Getting a personal loan with no credit is possible with some lenders, but note that there may be strict requirements and hefty terms. Lenders often use credit scores to determine your rates and terms, as it’s a good basis for understanding whether or not you’re likely to repay them. However, if you have no credit built at all, they won’t be able to tell if you can repay them, thus the high interest rates.

Despite these limitations, it’s possible to find a personal loan with no credit through some online lenders, credit-builder loans and more. Understand what your options are when you have no credit and how to apply to lenders to build your credit.

Key Takeaways

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Getting a personal loan with no credit is possible, but it may be challenging.

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If you have no credit, you can explore online lenders, credit-building loans, paycheck advances or secured credit cards.

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Build and monitor your credit by making on-time payments and regularly reviewing your credit report or using credit monitoring services.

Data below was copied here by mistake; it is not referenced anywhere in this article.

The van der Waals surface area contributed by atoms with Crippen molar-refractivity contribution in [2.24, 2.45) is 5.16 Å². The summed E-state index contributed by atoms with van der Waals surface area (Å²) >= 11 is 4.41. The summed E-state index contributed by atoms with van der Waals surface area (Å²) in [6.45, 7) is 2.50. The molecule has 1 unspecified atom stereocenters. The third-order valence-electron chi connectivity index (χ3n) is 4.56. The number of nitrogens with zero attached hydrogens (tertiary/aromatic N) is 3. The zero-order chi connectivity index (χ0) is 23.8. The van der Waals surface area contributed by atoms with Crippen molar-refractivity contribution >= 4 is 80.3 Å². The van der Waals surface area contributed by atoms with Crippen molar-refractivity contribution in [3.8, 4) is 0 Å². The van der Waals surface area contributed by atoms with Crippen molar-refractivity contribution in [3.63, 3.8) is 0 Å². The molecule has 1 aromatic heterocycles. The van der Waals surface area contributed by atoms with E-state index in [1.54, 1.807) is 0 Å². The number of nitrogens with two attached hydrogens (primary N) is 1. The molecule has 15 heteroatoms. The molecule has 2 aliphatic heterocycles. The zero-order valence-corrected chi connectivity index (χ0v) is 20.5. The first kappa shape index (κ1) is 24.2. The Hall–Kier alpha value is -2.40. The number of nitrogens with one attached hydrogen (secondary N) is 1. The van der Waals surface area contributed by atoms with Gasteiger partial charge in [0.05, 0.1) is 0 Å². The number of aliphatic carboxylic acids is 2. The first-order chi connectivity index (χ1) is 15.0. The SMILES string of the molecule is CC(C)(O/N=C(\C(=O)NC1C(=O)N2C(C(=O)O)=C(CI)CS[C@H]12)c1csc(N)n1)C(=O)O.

What Does Having No Credit Mean?

A credit score is an indicator that reflects your capacity to repay loans and debts, including credit cards, auto loans, mortgages and more. Loan providers, credit card companies and other financial institutions all utilize your credit score to determine your eligibility for their financial products.

Credit scores are calculated using five core factors:

  • Payment history (35%)
  • Amounts owed (35%)
  • Length of credit history (15%)
  • Credit mix (10%)
  • New credit (10%)

Having no credit means you do not have a long enough history to inform lenders about your payment habits — and it is not at all similar to having bad credit. The difference between no credit and bad credit is that the latter indicates nonpayment of financial obligations, which informs lenders that the borrower is not responsible with payments.

Certain individuals may not have a credit score for the following reasons:

  • You've never taken out a loan or applied for a credit card: If you've never applied for any line of credit, you are unlikely to have a sufficient credit history.
  • You don't have any recent activity on your credit account: If you have a credit account but aren't using it, there's nothing for your lender or card provider to report to credit bureaus. Having an account is not enough — you must have activity.
  • You're a recent immigrant in the U.S.: If you've just moved to the U.S., your credit history is likely short or nonexistent, as any activities from your home country will not count toward building your U.S. credit score.